Modern liberal governments promise to solve the problem of poverty and most other problems by providing virtually everything anyone wants or needs. Modern liberalism asks only that it be authorized to take the wealth created by some and transfer it to others, while those in government put a “fair share” into their own pockets.

The 19th Century French economist, Frédéric Bastiat—a classical liberal economist who saw clearly the beginning of what would become modern liberalism—noted in his 1850 pamphlet, The Law:

[Modern liberalism], like the ancient ideas from which it springs, confuses the distinction between government and society. As a result of this, every time we object to a thing being done by government, the [modern liberals] conclude that we object to its being done at all.

We disapprove of state education. Then [modern liberals] say we are opposed to any education.

We object to a state religion. Then [modern liberals] say we want no religion at all.

We object to a state-enforced equality. Then [modern liberals] say we are against equality.

And so on, and so on. It is as if [modern liberals] were to accuse us of not wanting people to eat because we do not want the state to raise grain.

What Bastiat wrote in 1850 is truer today, in the United States, than it was when he penned those words. Every government policy, program, regulation, and subsidy is now identified by modern liberalism with a cause: fairness, income equality, clean water, climate change, the poor, the children, women, racial minorities, education, health care, affordable housing, etc.

Oppose any modern liberal government policy or program, challenge any modern liberal regulation or subsidy, and one is instantly labeled as being a hater of children, a hater of clean water, a hater of health care, etc.

The bottom line is that modern liberal governments are quite happy to accept responsibility for, well, everything. All modern liberal governments ask in return is the removal of any limits on their power. And that political opposition be silenced.


As the great modern liberal reformer John Dewey put it in 1935:

[M]odern liberalism takes an active interest in the working of social institutions that have a bearing, positive or negative, upon the growth of individuals who shall be rugged in fact and not merely in abstract theory.It is as much interested in the positive construction of favorable institutions…as it is in the work of removing abuses and overt oppressions.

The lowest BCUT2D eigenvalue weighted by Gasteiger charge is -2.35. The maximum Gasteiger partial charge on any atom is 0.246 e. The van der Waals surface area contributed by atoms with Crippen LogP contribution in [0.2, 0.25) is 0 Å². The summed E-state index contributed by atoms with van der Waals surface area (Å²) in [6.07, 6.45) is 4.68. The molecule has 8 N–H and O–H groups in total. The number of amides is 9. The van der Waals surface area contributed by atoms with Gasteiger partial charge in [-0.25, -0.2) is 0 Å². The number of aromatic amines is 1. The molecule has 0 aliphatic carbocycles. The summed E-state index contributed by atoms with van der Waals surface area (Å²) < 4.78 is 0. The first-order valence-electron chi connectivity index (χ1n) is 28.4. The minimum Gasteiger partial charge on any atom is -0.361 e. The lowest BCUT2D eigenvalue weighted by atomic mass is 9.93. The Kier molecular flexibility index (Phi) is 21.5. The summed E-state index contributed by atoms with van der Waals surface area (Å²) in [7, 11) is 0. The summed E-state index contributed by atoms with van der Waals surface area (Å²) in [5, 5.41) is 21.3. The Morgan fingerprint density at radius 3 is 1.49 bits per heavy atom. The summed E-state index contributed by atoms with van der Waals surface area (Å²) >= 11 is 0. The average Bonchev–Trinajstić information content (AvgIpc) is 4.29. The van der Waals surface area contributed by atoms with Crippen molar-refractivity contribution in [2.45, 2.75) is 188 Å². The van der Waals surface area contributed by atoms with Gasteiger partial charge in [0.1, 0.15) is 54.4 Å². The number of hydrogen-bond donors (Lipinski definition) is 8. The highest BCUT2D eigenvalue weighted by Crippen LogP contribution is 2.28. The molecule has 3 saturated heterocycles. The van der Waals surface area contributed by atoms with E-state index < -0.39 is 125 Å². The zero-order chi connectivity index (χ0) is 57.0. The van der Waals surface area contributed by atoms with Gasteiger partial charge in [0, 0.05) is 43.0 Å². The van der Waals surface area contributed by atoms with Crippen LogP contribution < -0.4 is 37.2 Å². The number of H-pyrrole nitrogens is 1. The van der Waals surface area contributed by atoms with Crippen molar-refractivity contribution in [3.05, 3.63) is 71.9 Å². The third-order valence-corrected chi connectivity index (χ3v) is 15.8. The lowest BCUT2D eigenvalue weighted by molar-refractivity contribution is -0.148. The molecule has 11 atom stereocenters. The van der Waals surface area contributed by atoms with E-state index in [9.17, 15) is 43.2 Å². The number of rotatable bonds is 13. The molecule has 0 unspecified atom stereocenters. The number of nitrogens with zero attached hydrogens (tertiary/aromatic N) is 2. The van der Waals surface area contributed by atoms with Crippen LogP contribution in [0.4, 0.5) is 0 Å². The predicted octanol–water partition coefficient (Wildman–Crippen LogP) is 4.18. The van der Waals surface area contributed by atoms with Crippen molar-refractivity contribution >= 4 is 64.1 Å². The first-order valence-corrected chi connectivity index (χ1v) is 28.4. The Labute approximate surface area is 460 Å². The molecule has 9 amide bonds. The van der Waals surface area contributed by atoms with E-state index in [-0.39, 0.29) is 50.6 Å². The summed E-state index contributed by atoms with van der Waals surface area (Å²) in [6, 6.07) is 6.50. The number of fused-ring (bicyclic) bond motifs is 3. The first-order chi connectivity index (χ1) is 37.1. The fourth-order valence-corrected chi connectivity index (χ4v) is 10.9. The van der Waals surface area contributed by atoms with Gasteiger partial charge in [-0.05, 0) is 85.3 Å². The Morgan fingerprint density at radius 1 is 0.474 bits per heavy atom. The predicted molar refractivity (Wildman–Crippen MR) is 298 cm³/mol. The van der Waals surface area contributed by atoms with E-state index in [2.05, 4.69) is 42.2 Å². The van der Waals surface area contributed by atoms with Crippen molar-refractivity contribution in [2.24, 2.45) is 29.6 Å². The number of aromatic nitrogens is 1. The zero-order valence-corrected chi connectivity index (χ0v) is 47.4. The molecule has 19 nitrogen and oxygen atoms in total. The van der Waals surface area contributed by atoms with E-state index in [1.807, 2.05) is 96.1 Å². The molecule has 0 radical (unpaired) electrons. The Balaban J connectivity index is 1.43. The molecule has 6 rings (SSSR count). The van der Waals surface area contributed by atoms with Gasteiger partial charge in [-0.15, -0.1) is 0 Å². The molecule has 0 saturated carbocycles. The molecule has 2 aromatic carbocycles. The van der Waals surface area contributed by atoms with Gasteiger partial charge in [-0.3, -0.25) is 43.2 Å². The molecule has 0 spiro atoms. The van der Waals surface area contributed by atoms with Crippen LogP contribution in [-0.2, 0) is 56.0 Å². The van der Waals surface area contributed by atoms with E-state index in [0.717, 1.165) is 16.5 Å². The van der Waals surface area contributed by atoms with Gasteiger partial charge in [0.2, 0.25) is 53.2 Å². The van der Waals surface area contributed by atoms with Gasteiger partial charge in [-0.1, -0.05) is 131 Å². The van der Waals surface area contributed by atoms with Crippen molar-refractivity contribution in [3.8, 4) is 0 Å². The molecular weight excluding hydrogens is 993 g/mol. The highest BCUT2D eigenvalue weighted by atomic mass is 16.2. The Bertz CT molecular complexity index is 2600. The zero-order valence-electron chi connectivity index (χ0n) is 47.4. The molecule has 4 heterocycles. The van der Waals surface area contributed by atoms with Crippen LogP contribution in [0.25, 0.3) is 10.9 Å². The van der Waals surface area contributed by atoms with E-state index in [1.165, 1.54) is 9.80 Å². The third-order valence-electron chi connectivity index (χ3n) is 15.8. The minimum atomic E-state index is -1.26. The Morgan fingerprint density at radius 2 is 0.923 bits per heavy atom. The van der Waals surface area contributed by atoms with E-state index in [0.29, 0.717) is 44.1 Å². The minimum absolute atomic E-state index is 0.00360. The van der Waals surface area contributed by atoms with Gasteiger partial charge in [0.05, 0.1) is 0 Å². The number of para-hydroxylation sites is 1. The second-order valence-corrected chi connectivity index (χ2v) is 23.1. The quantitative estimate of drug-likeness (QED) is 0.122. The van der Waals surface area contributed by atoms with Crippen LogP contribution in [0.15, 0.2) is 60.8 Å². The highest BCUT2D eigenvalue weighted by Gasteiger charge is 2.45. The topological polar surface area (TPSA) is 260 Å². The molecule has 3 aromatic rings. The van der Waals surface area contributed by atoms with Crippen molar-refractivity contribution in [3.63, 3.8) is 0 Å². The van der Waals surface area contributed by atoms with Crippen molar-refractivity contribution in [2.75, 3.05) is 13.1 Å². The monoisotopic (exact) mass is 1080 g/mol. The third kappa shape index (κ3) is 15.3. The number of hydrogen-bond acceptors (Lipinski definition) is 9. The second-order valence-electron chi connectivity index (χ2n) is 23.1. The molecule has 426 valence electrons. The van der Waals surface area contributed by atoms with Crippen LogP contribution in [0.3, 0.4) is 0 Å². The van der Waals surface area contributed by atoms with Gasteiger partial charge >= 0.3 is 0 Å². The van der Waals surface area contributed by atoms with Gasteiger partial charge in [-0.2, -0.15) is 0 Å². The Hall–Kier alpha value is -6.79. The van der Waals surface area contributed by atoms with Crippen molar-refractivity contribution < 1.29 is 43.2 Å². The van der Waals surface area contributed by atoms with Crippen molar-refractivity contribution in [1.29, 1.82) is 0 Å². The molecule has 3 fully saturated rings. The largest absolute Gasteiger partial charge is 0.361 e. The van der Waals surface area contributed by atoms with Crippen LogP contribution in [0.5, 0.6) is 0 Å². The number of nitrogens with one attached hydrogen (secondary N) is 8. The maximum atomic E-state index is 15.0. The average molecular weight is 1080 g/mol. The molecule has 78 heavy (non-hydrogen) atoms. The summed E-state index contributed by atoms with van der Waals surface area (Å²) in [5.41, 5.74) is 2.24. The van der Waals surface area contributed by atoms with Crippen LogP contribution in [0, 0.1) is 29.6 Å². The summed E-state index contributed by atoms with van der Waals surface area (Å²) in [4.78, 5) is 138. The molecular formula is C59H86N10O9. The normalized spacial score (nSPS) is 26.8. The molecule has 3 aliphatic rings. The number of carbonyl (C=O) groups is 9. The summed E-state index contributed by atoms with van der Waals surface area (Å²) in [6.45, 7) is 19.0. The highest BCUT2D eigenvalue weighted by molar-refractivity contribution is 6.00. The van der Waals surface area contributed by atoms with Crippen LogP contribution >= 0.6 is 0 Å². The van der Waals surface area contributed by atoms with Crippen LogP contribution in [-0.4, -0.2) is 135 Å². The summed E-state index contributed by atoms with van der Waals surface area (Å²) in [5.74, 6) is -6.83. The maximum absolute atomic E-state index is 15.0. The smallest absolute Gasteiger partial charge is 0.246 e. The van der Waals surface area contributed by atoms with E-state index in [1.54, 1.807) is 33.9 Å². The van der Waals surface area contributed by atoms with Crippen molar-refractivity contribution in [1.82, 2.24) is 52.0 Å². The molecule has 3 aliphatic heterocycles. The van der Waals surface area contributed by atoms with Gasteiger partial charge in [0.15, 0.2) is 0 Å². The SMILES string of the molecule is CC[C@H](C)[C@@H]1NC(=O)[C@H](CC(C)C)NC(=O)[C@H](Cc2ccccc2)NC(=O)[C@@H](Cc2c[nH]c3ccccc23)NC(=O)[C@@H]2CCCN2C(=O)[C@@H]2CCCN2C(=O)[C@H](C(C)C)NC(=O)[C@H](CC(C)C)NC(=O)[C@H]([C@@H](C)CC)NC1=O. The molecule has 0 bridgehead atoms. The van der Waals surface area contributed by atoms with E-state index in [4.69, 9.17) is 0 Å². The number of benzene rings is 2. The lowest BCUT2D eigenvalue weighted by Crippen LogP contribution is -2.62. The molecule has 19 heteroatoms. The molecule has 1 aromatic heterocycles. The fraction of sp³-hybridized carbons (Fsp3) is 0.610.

Modern liberalism is about much more than simply arresting criminals who steal, batter, or murder, or providing civil courts to adjudicate disputes over contracts and torts.

Modern liberalism is interested in the “positive construction” of whatever institutions the experts think the many need, including government-managed schools, government-managed health care—even government-managed entertainment!—as well as government-managed subsidies for the businesses, organizations, and research preferred by government experts.

This means that the Constitution’s limits on government power—and all other limits on government power—ultimately, must be removed. Any limit on government power limits the ability of government experts to control the lives and property of citizens, which limits the ability of government experts to manage society.

From the modern liberal point of view, limiting the power of government limits the good that only government can do.

That is why the Constitution was and remains a serious problem for modern liberalism. The Constitution, after all, was framed upon the premise that government power is both necessary and very dangerous, always, regardless of who is in government at any given time. The Constitution, therefore, greatly limits and directs government power.

But modern liberalism rests upon a fundamentally different premise: Government power is good, period. Modern liberalism also adds this caveat: Unlimited government power can never be dangerous—government power will always be a force for good—so long as modern liberals control the levers of government power.


Add these features of modern liberalism together—unelected experts exercising unlimited government power over every aspect of our lives, while the entire modern liberal project depends on modern liberals being at the helm of government and inside government bureaus—and one begins to understand why every election, every appointment, every nomination, becomes an epochal, pivotal, fateful moment in the world of modern liberalism.

There’s just so much on the line when government controls everything! That’s why every political event in the world of modern liberalism seems Earth-shattering.

Elections become downright scary for modern liberals after they’ve built a modern liberal state and society and then someone they view as non-liberal is elected to a position of great influence over the government.

That, however, rarely seems to shake the faith of modern liberals in the project of modern liberalism. They’ll spew invective at non-liberals, they’ll call them names, they’ll mock and deride them in their favorite modern liberal cultural venues, they’ll do their best to diminish the credibility of non-liberals, and they’ll work tirelessly to defeat them at the next election. But modern liberals rarely if ever question the wisdom of the modern liberal goal of a scientifically managed society.

Modern liberals remain confident that everything will be back on the track of “progress”—everything will be safe, subsidized, universal, and equal—everything will be under the control of experts—citizens can again live as children as soon as the modern liberal state again offers parental protection and guidance—once they get modern liberals back into the offices of power within the modern liberal state.

Modern liberals still will have ambitions and aspirations, to be sure. The modern liberal project can always be improved, tweaked around the edges, adding more regulations there, more subsidies here, another layer of government oversight somewhere else. But, after government power is put back into the hands of modern liberals, modern liberals can at least experience the peace of mind knowing that nothing truly bad can happen so long as government controls every aspect of our lives.